Fenwick For Percentage: 7th (49.0%)

Shots For per 60: 7th (28.18 SF/60)

Shots Against per 60: 3rd (28.37 SA/60) *Good Job!*

Shots For Percentage: 7th (49.8%)

Scoring Chances For per 60: 7th (18.96 SCF/60)

Scoring Chances Against per 60: 3rd (19.98 SCA/60)

Scoring Chance For Percentage: 5th (48.69%)

Offensive Zone Faceoff Percentage: 4th (33.7%)

Defensive Zone Faceoff percentage: 3rd (32.7%)

On-Ice Shooting Percentage: 2nd (10.2%)

Save Percentage: 2nd (94.59%)

PDO: 2nd (104.8)


So that’s a pretty big wall of information. Here are the key takeaways for me: Russell is last or next to last in every single shot metric we have available. In Scoring Chances against he’s doing an OK job of staying in the middle of the pack, but the team also generates the lowest number of chances for when he’s on the ice. He’s also getting a pretty even distribution of zone starts so I can’t blame his low numbers on bizarre usage.

At the same time as all of that, Kris Russell has a stellar PDO. Our eyes should be in love with Kris Russell and our brains should associate him with success because he is riding a wave of percentages that are covering up his deficiencies. In the four years prior to joining the Oilers, Kris Russell’s on-ice save percentage was 91.74%. I think it’s highly unlikely that at 29 years of age Kris Russel has figured out how to make his goalie jump to 94.59%. The inventor of PDO himself (Brian King) says that the stat was created because the Oilers were extending players with high numbers and dealing away for pennies the ones with low numbers. Teams mistake great PDO for great talent then make awful decisions. 

There are things that no metric can tell you, like how a player is in the dressing room, what kind of character they have, etc. All of those things are inputs. They are tools that the player has available to help him/her get the job done. The metrics help inform us as to how well the job is getting done. In Russell’s case, we have a lot of information that says the team struggles to move the puck in the right direction when he’s on the ice.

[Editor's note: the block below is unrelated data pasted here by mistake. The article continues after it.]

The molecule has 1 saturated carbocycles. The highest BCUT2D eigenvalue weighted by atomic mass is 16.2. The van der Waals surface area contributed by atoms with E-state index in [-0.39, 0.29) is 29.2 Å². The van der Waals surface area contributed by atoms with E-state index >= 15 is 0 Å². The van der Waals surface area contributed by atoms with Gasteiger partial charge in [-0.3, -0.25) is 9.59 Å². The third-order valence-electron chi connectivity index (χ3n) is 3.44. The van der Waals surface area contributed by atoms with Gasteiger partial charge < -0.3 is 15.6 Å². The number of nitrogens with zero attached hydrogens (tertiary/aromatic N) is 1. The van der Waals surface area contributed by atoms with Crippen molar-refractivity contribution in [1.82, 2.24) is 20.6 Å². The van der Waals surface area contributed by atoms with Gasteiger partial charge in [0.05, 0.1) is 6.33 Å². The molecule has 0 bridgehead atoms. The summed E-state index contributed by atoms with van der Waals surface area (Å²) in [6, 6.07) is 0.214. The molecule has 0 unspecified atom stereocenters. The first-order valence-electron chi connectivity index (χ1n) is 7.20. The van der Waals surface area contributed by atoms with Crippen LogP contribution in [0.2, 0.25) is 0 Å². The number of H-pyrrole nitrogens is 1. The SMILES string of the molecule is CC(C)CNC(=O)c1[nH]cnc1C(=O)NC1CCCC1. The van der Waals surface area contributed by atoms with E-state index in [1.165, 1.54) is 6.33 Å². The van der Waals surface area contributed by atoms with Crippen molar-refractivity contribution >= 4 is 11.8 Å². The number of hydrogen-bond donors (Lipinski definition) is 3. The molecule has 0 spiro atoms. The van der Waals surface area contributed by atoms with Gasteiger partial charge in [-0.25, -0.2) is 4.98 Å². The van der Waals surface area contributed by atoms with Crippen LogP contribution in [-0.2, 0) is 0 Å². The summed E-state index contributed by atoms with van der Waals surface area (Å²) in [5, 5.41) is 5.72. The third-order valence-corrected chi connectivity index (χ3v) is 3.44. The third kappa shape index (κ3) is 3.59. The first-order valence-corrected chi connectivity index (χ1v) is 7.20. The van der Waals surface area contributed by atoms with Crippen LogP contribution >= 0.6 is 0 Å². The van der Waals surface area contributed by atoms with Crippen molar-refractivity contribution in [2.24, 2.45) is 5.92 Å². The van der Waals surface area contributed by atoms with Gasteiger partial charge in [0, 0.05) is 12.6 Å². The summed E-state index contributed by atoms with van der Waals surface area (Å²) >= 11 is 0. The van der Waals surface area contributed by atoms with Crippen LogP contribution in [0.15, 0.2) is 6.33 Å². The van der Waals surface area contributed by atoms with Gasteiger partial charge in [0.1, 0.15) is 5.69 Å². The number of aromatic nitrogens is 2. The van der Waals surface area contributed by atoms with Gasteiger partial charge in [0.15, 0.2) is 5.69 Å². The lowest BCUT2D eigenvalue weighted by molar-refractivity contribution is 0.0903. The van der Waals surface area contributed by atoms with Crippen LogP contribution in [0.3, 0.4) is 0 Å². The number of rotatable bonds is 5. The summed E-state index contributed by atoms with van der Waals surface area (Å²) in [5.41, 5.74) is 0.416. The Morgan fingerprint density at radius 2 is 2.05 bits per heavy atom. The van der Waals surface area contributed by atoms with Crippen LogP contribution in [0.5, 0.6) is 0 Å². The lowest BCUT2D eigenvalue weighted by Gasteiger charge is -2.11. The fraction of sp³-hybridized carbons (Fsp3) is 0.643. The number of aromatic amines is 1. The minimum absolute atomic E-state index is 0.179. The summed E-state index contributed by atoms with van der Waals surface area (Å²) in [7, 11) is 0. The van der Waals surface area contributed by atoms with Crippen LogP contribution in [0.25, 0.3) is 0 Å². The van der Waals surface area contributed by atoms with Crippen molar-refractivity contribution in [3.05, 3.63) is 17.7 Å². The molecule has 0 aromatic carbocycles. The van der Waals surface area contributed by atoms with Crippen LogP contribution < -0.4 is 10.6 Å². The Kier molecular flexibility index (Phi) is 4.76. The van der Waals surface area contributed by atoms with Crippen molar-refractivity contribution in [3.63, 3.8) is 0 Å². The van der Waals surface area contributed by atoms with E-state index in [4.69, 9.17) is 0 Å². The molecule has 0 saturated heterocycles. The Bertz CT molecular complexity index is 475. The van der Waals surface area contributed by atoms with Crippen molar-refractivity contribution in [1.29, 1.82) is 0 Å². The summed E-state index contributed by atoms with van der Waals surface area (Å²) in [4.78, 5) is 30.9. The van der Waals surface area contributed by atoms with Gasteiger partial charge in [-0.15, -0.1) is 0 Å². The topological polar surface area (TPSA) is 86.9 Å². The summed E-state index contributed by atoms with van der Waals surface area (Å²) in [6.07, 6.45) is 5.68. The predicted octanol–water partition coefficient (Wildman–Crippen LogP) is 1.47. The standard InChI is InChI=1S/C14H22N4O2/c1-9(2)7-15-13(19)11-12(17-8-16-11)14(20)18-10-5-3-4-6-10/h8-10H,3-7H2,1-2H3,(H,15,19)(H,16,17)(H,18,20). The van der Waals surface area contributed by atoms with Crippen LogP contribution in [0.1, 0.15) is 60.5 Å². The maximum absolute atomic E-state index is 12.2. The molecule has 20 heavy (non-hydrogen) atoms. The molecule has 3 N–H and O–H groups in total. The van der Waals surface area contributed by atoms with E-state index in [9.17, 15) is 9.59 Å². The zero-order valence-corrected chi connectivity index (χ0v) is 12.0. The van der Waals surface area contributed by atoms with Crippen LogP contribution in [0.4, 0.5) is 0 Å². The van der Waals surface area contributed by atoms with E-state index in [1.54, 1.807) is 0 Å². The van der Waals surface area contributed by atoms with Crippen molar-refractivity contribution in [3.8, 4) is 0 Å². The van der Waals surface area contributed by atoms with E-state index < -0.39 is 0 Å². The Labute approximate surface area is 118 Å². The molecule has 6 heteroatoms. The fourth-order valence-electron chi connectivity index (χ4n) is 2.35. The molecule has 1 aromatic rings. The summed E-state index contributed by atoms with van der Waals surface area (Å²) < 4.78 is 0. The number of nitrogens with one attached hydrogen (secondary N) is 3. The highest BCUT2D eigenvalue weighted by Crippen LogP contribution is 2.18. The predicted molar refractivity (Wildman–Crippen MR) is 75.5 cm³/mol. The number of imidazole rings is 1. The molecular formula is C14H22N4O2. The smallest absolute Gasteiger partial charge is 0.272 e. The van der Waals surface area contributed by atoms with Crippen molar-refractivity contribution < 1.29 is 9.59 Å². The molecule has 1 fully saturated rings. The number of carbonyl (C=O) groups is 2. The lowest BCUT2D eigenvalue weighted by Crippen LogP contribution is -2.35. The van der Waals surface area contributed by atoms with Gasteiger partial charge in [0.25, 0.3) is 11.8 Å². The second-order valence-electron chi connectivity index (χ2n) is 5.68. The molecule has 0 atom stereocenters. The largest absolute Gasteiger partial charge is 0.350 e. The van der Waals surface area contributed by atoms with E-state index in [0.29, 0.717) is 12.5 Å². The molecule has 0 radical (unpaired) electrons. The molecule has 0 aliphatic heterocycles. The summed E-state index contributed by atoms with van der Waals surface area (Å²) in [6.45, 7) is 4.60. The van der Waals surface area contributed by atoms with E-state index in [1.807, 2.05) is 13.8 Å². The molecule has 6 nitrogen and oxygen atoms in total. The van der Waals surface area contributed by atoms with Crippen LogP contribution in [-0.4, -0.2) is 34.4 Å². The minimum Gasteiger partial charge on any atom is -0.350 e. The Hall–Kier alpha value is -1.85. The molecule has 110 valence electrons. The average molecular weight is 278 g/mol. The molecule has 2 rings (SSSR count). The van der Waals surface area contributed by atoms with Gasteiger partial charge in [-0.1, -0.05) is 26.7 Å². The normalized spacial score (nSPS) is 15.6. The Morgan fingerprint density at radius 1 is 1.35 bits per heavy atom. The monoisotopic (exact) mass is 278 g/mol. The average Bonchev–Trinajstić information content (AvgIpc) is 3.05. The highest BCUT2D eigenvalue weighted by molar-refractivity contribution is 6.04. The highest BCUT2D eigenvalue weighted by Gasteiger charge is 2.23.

Where does he fit on the blue line? If you had to keep one player moving forward, Russell or _____, how many Oiler defenders do you go through before you keep Russell? He makes it through the entire list for me.

  • Not a First Tier Fan

    Normally I like your stuff Matt but I can’t see it on this one. The Oilers clearly are better at getting the puck out of their own zone with Russell on the ice. Where is the stat for that?

    It’s something the team has really struggled with during the decade of darkness. To have a defender now that not only blocks shots but is able to competently get the biscuit out of their own end is a huge plus.

    For some reason stats aren’t favorable to Russell… Just one of the reasons why I think the science still hasn’t fully developed yet.

    • If they are better at getting the puck out why do they shoot on opposition so much less with Russell and why are opponents taking so many attempts?

      Also WheatNOil at has the defensive tracking information if you’re interested in looking at it. I suggest you do.

      • Not a First Tier Fan

        So I took the bait and looked at Good site. Due to limited time I looked at the write-up for the Chicago game. Against the Leafs and Arizona the whole team sucked so I don’t need stats to tell me that. More – how he played against one of the best teams in the league would be a good indicator I think…

        Anyways, from what I gathered in that website Russell had a pretty good game that night. From my point of view that kind of contradicted your theory…

        Again – usually I like your stuff Matt but I just think you’re off-base on this one..